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Analysis: Fishman Demurral, Bridgegate Break Gives Christie An Opening

Egea, who rose to a top executive position at AT&T before joining the Christie administration, said she accepted Baroni’s explanation that the lane closures that snarled traffic in Fort Lee for four days were part of a legitimate traffic study and that Foye’s memo ordering the lane closures revoked represented unwarranted political interference by New York officials with a New Jersey traffic issue.

She said she accepted Foye’s representation at the end of the September 13 memo that he would investigate the issue, but other than occasionally asking Baroni about the status of Foye’s investigation, she never followed up, despite increasing scrutiny of the issue by New Jersey and New York newspapers that fall and demands for an explanation by Weinberg and other legislators.

Egea acknowledged that she and her deputy, Nicole Crifo, hand-edited Baroni’s opening statement to the Assembly Transportation Committee -- a draft of which was driven to Trenton in a Port Authority car and then back to New York because Baroni evidently feared that if he emailed the document, someone might leak it to the press. Egea said Port Authority Chairman David Samson called her to ask her to edit Baroni’s statement.

She acknowledged that she “crisped” Baroni’s opening statement by editing out most of the background he had inserted on the three access lanes to the George Washington Bridge coming out of Fort Lee, including new information that the lanes had been in existence since they had been requested a decade earlier by Fort Lee Mayor Jack Alter, a former Bergen County freeholder.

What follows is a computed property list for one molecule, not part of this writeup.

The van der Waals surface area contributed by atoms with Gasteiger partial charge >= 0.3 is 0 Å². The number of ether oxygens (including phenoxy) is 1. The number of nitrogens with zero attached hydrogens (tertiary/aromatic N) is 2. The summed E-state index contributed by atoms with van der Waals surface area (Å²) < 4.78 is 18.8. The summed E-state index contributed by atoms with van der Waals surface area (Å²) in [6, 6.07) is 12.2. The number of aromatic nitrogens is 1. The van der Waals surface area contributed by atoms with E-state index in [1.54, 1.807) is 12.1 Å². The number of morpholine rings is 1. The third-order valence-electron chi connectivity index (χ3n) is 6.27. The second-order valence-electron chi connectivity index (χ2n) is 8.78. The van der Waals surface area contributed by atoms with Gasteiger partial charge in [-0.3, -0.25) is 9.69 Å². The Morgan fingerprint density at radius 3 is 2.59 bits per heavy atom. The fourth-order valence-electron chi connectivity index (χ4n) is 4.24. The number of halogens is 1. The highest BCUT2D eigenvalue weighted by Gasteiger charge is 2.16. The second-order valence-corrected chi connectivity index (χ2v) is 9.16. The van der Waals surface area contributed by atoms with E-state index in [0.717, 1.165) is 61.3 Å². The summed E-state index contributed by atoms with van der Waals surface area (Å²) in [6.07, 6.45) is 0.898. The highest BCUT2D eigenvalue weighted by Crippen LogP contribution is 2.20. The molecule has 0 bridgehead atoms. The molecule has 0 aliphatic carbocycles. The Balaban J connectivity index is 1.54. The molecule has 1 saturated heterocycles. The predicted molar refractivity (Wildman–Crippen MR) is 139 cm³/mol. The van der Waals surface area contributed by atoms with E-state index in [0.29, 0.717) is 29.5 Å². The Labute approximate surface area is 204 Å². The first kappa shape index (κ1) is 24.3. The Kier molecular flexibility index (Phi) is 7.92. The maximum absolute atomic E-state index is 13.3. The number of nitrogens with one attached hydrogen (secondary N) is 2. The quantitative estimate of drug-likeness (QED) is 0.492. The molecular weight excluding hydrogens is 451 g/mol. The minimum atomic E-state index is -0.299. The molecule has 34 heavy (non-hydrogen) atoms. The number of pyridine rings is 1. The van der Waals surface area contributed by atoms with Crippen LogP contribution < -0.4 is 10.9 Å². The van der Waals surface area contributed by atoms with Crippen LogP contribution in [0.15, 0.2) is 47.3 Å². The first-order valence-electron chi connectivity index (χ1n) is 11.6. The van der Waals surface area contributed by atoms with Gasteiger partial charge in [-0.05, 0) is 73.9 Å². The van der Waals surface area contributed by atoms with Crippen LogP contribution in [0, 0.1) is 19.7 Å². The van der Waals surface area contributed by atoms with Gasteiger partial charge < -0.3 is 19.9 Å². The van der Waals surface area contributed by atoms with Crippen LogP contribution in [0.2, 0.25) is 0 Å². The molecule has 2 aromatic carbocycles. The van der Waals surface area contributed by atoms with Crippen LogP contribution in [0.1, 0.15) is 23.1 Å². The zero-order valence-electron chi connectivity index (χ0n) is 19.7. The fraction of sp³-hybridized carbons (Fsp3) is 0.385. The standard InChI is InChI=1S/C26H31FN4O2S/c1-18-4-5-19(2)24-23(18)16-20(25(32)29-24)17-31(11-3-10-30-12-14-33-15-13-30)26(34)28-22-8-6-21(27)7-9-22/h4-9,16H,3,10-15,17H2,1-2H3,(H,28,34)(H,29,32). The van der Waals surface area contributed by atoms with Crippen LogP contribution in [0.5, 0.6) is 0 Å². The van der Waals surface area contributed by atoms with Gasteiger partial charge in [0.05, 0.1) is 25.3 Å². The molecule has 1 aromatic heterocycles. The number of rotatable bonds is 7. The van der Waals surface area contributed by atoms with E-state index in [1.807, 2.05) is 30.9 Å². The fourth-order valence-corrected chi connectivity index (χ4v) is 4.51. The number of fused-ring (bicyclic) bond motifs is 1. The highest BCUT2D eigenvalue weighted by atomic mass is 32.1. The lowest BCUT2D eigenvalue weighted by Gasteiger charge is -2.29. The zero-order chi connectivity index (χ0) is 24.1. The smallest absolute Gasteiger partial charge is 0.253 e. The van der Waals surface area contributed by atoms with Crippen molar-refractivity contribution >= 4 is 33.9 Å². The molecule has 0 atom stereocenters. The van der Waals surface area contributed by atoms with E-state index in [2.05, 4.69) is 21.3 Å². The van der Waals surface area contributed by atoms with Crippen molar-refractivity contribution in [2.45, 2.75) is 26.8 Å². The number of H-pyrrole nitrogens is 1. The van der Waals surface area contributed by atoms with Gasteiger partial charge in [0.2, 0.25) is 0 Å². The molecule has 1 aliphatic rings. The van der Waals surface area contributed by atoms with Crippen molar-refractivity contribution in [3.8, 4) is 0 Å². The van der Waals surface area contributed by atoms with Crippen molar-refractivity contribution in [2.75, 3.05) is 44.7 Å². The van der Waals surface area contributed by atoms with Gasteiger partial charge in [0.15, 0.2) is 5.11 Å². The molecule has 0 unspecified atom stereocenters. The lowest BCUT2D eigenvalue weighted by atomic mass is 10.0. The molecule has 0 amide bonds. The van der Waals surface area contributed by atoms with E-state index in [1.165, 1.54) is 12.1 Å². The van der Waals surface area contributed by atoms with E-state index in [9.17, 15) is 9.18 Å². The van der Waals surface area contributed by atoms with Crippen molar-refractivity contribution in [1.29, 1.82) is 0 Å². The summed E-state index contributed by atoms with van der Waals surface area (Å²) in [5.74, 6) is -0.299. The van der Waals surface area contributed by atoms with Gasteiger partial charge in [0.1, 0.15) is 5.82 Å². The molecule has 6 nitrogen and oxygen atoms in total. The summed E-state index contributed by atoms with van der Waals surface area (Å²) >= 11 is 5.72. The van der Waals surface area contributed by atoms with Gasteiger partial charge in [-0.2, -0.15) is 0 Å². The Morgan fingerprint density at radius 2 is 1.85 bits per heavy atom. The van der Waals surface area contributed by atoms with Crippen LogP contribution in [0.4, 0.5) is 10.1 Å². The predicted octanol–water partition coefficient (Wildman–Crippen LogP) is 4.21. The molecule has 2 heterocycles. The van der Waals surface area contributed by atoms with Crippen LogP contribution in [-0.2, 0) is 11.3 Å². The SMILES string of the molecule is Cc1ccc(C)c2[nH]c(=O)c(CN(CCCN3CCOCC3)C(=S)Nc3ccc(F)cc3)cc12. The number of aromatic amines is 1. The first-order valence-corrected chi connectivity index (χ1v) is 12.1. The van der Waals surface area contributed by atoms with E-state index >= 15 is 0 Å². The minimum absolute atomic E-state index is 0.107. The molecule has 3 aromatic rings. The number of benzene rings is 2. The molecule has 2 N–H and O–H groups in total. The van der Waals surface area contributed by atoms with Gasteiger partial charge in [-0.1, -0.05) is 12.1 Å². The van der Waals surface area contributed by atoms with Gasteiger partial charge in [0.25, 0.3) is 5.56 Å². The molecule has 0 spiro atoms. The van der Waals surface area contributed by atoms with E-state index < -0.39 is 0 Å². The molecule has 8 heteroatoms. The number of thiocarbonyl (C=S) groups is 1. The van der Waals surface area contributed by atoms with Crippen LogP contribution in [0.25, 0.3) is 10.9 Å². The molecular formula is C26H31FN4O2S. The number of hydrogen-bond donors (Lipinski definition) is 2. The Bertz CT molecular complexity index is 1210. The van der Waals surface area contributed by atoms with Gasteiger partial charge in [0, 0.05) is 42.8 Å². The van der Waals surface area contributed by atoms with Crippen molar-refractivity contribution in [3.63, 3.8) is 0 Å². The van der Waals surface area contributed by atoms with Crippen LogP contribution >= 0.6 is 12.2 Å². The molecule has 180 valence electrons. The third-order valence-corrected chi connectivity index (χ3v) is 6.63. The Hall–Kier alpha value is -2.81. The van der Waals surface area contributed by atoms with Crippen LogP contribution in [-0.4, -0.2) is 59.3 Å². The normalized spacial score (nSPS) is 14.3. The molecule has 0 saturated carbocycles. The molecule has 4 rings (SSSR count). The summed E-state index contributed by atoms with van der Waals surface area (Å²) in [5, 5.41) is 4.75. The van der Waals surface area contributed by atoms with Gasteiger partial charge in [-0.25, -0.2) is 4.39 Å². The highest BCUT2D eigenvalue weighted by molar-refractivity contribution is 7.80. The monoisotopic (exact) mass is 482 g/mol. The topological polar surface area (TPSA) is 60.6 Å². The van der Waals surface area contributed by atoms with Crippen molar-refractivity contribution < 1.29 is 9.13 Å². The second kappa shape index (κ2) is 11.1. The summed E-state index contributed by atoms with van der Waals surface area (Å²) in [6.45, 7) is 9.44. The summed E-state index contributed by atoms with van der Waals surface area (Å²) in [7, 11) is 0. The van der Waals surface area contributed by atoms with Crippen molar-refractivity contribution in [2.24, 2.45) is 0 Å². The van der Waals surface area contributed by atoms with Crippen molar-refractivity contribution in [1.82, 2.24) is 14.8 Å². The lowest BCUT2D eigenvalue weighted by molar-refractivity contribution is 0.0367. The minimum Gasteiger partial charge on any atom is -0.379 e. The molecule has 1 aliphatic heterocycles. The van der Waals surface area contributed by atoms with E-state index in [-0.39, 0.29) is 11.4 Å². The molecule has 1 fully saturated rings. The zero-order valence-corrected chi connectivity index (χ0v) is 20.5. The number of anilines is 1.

Egea bought into Baroni’s assertion that the use of cones to divide the three GWB access lanes from Fort Lee from the nine lanes coming in from Route 95 was unfair because only “75 percent of the tollbooths were being used for 95 percent of the traffic.” That assumption was based upon Baroni’s analyis showing that “approximately 4.5 percent of all EZPass customers actually show a Fort Lee address,” a line she handwrote into Baroni’s testimony.

The Morning Rush

Egea listened to Foye’s December 9 testimony under oath before the Assembly Transportation Committee and was surprised to hear him report that the three Fort Lee lanes handled 25 percent to 26 percent of morning and afternoon rush-hour bridge traffic.

She did not report that fact to Christie, but she did text him to tell him that she found testimony by Port Authority officials Cedric Fulton and Robert Durando to be credible. She added that Fulton’s testimony that traffic studies are usually done through mathematical modeling, rather than traffic diversions, raised questions in her mind about Baroni’s judgment, but not his credibility.

Assemblyman Paul Moriarty (D-Gloucester) questioned Egea about why she had not turned over the text she sent to Christie to the committee, and she acknowledged that she had deleted the text sometime after December 9, when she sent it, but before January 8, when the controversial Kelly email turned Bridgegate into a national story.

Moriarty asked Egea’s lawyer, Michael Martinez, a partner with the New York City law firm of Mayer Brown who once served as Executive Assistant U.S. Attorney under Christie, if Egea would agree to have her cellphone scanned to attempt to retrieve the missing text. Moriarty said he would consult with Randy Mastro’s Gibbons Dunn & Crutcher law firm, which Christie retained to conduct an internal inquiry into Bridgegate for the governor’s office, before deciding whether to comply.

Wisniewski said it was “curious that the one text she had with the governor no longer exists” and added that he was troubled that it did not turn up when her phone was originally imaged by lawyers representing the governor’s office. He suggested that Egea “deliberately deleted” the text, and that “it was improper” for her to do so.

Asked why the Egea text to Christie did not show up in the records subpoenaed from Christie and the governor’s office itself, Wisniewski said, “That’s a good question.”

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